Ricelands Salmon Project Update

Tuesday, May 2nd, 2023

By Paul Buttner, Manager of Environmental Affairs, California Rice Commission

It has been about six weeks since we concluded our fieldwork and drained our project field in the second week of March. You may recall that the bypasses flooded for a second time in mid-March and, as a result, we were unable to count all the fish that had colonized the field because we had only drained about half of the field before the floodwaters took over. However, with the fact that an initial flood event in early-January brought natural-origin salmon and other fish onto our project field to study and count for nearly two months, we had a very productive season of fieldwork. Much detail on this comprehensive field project can be found at the dedicated project website: Salmon.Calrice.org.

Our primary objective was to practice the draft salmon management practice on a full-sized rice field and assess the extent to which natural-origin or “wild” salmon used the 125-acre Sutter Bypass rice field after the floodwaters had receded.  We counted 389 wild salmon, likely representative of all four runs.  However, we must wait for genetic results to confirm how many of each run we collected.  Based upon this number of captured wild salmon, we expect there were at least 4,000 wild salmon that used the project field and this number is probably much higher than this conservative estimate.  We also captured 157 other fish species using the field comprised of about 17 different species.  The most common of these were hardhead minnow, threadfin shad, sunfish, golden shiner and Mississippi silverside.  Relatively few potential salmon predators, such as warmouth, largemouth bass and bluegill, were found to co-exist in the field alongside the juvenile salmon.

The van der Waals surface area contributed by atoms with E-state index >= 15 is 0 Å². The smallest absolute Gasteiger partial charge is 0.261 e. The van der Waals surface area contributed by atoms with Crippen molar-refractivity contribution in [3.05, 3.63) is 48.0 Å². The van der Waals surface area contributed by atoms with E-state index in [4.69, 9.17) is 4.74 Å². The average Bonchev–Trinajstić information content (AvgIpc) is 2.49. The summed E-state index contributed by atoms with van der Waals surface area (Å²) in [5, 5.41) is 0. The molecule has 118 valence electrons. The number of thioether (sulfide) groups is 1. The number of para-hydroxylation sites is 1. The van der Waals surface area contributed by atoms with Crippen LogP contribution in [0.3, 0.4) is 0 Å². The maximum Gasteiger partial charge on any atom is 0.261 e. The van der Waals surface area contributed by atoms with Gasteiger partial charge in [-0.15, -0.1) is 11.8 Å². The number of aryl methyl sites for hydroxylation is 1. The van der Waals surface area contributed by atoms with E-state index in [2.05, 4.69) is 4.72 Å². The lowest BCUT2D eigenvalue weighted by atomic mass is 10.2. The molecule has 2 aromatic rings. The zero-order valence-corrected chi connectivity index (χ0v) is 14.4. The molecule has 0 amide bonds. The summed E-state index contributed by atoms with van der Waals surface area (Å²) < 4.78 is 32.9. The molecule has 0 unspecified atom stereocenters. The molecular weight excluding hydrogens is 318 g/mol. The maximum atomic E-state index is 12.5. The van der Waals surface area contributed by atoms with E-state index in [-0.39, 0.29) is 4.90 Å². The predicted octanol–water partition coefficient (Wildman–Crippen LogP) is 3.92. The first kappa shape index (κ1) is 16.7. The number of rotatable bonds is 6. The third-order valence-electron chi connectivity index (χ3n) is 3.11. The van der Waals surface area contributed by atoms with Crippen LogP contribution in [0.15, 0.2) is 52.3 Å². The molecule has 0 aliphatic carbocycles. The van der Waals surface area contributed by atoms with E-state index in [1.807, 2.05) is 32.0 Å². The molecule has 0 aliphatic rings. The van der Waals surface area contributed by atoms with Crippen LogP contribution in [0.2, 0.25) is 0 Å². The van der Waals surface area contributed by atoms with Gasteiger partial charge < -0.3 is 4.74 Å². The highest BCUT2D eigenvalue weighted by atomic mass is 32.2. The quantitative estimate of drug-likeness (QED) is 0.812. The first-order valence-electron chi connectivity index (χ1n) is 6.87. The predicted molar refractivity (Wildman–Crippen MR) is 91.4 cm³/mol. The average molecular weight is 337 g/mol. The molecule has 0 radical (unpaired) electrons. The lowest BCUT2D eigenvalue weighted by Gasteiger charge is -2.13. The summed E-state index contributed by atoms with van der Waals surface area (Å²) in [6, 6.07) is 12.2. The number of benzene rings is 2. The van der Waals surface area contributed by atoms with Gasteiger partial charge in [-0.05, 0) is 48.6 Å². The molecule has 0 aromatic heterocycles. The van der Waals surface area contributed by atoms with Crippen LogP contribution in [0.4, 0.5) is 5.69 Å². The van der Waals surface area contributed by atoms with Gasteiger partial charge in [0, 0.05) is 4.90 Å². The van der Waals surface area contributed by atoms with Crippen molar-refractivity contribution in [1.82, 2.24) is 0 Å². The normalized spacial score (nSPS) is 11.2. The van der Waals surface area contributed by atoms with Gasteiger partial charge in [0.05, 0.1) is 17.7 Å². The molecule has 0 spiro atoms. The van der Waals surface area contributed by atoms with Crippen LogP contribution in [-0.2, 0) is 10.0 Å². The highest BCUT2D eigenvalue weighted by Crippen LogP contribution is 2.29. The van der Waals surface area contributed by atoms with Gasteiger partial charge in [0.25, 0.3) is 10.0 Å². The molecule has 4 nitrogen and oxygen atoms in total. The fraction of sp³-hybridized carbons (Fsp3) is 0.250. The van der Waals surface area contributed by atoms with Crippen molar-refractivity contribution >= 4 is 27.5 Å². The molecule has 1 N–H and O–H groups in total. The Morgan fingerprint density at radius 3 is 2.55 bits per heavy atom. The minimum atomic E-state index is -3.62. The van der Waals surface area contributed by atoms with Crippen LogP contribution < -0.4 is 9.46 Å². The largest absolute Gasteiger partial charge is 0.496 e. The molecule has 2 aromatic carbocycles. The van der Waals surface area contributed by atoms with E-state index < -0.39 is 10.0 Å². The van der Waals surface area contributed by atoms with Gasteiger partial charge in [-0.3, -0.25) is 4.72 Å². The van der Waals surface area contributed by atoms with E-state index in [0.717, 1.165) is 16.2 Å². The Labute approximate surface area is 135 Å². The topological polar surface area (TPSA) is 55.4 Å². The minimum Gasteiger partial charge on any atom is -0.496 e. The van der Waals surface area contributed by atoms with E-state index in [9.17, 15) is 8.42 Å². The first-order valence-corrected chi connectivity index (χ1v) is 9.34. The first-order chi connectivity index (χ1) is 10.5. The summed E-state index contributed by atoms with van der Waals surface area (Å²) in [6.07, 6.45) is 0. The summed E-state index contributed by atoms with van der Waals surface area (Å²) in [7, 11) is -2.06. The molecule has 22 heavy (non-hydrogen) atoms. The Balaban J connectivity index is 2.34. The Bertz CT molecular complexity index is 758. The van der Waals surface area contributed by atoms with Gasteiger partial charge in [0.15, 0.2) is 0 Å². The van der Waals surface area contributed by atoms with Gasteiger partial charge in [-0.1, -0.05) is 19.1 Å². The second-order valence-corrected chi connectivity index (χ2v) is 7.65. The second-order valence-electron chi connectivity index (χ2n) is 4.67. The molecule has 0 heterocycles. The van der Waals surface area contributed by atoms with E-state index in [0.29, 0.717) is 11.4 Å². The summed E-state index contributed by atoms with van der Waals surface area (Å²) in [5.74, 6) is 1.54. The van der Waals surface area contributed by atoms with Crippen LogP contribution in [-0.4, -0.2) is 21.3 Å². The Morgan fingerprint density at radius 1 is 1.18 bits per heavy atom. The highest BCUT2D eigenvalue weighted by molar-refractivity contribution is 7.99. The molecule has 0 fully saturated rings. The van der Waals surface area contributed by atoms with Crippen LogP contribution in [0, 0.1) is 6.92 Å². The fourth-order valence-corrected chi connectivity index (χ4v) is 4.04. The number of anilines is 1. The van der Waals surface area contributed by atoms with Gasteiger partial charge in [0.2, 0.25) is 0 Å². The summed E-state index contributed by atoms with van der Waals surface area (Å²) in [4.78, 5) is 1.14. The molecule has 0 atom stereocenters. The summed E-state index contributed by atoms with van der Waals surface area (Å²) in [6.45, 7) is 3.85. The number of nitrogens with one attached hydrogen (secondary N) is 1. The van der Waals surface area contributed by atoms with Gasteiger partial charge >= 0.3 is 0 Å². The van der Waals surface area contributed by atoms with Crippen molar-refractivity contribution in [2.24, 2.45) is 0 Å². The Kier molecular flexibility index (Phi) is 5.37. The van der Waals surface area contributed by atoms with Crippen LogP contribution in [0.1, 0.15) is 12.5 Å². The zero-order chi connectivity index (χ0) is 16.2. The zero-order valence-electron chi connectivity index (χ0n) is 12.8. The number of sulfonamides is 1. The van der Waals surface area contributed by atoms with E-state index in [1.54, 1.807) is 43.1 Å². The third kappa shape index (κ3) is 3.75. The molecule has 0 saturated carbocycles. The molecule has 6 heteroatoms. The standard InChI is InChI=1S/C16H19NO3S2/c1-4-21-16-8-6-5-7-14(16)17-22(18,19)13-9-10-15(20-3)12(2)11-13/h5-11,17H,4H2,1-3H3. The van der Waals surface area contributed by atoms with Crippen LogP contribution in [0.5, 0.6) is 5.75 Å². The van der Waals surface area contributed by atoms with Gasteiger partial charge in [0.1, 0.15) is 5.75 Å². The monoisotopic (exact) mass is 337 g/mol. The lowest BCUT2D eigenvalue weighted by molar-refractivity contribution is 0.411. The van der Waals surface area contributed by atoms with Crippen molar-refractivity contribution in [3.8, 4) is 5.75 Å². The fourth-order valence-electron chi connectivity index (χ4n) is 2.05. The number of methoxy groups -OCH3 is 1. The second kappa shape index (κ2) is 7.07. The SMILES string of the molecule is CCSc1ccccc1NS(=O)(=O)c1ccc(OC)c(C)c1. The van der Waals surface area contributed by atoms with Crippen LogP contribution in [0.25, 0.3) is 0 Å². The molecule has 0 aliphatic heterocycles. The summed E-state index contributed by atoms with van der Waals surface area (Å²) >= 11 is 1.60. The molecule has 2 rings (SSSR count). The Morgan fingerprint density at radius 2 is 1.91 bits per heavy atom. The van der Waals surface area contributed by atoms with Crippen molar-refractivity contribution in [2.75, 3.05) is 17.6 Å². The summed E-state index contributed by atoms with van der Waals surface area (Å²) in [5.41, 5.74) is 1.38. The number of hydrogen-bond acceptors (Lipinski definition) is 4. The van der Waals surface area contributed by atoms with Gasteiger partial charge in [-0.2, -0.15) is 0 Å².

A continuing element of the project is the tracking of our specially-tagged salmon as they are moving through the lower Sacramento Valley in route to the Ocean.  A link to the CalFishTrack website can be found at our project website.  A short, narrated video of the release of these fish can be seen here.  Of the 462 fish released, nearly 30 percent have made it out to the San Francisco Bay as of the date of this report.

Paul Buttner is Manager of Environmental Affairs for the California Rice Commission.

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